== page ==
REPORTING FROM THE NCCN ANNUAL CONFERENCE
ORLANDO (FRONTLINE MEDICAL NEWS) – Information readily available on complete blood count can help predict response to immunotherapy and outcomes in patients with advanced non–small cell lung cancer, according to findings from a review of 157 cases.
Specifically, absolute monocyte count of 0.63 or greater and absolute neutrophil count/absolute lymphocyte count of 5.9 or greater at baseline were significantly associated with poor progression-free survival (hazard ratios, 1.50 and 1.61, respectively) and overall survival (HRs, 1.71 and 1.87, respectively) in patients treated with anti–programmed death-1 (PD-1) antibodies, Aixa E. Soyano, MD, reported in a poster at the annual conference of the National Comprehensive Cancer Network.
Additionally, absolute neutrophil count of at least 7.5 and myeloid to lymphoid ratio of at least 11.3 at baseline were associated with poor overall survival (HRs, 1.86 and 2.31, respectively), according to Dr. Soyano of the Mayo Clinic, Jacksonville, Fla.
“The potential predictive value of these readily available biomarkers might help with risk stratification and treatment strategies,” she and her colleagues wrote.
Cases included in the review involved advanced non–small cell lung cancer (NSCLC) patients with a median age of 66 years who were treated with nivolumab or pembrolizumab at the Mayo Clinic from January 2010 to April 2017. Most (91%) were white, 4.5% were African American, 1.9% were Asian, 0.6% were native Hawaiian/Pacific Islander, and 1.9% were other ethnicities. Slightly more than half (53%) were men, and diagnoses included adenocarcinoma (69%), squamous disease (29%) and other (3%). Half had one prior line of chemotherapy, 22% had two prior lines, and 10% had three or more prior lines. The majority (72%) had Eastern Cooperative Oncology Group performance status of 1 or 2, and 34% had CNS disease.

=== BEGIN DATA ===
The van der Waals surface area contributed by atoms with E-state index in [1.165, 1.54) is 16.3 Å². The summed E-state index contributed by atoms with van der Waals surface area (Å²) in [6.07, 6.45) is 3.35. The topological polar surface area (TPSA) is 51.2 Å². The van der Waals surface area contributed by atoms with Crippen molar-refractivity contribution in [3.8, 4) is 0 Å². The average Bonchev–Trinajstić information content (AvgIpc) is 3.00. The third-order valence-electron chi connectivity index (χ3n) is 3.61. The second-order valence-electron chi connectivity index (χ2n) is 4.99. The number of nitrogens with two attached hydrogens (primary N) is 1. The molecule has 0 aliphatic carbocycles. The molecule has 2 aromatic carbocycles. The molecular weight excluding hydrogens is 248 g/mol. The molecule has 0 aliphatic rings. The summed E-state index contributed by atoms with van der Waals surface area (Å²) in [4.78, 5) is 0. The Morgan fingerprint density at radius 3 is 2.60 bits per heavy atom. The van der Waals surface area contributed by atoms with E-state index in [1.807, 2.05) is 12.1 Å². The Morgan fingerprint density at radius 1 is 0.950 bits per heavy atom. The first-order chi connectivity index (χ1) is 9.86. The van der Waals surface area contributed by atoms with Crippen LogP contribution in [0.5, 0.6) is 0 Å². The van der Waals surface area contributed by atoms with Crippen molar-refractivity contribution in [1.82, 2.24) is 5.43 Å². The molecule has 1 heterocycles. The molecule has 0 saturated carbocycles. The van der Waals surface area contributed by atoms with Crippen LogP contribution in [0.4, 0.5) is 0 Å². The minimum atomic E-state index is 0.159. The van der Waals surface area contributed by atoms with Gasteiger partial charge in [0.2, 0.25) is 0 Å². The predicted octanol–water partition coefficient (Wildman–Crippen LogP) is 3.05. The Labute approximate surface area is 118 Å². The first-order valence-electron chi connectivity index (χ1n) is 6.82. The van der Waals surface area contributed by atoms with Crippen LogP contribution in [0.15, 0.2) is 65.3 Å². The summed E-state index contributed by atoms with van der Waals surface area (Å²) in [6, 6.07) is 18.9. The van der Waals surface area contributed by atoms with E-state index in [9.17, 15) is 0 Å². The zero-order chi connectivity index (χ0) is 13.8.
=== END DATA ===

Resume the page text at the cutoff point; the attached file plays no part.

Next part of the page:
Pembrolizumab was given intravenously at a dose of 2 mg/kg every 21 days (11 patients), and nivolumab was given intravenously at a dose of 3 mg/kg every 14 days (146 patients). Clinical response was assessed every 8-12 weeks by CT of the chest, abdomen and pelvis, and also – in some cases – by brain MRI.
The findings are notable because, although combination chemotherapy with a platinum-based doublet has, for the last decade, been the backbone of initial systemic therapy for patients whose tumor does not have driver mutations, monoclonal antibodies targeting PD-1 or its ligand PD-L1 have shown improvements in progression-free survival and overall survival in certain patients with metastatic or locally advanced lung cancer, the investigators explained.
Prior studies in melanoma patients treated with immunotherapy targeting the cytotoxic T-lymphocyte antigen 4 pathway and PD-1/PD-L1 pathways have identified predictive or prognostic hematological markers of outcomes. However, data with respect to hematologic markers in lung cancer are sparse, and given the high cost, significant immune-related side effects, and rapidly expanding number of indications for immunotherapy in NSCLC, there is a need for reliable biomarkers to help predict response and outcomes, they said.
In a separate presentation at the NCCN conference, John A. Thompson, MD , of the Fred Hutchinson Cancer Research Center, Seattle, noted that some progress has been made in the area of predicting response to immune checkpoint inhibitors in NSCLC patients. Namely, the value of tumor PD-L1 expression and tumor mutation burden for predicting outcomes was highlighted in a recent study by Rizvi et al ., who concluded that “the incorporation of both TMB [tumor mutation burden] and PD-L1 expression into multivariable predictive models should result in greater predictive power.” .
“This is a first step in our evolution and our progress toward a better biomarker. I think when we add in other factors like gene expression, we may be able to develop an even more robust biomarker that will help us select appropriate patients for therapy,” he said.
Dr. Soyano and her colleagues noted, however, that these measures, as well as tumor infiltrating immune cells, which have also been shown to have predictive value, require special testing and/or processing.
Furthermore, the optimal cutoff with PD-L1 expression is debatable, they said.
CBC data is more readily available, and also appears to have predictive and prognostic value, they said, concluding that the findings warrant further investigation in a larger, prospective study.
The authors reported having no disclosures.
SOURCE: Soyano A et al. NCCN Poster 075 .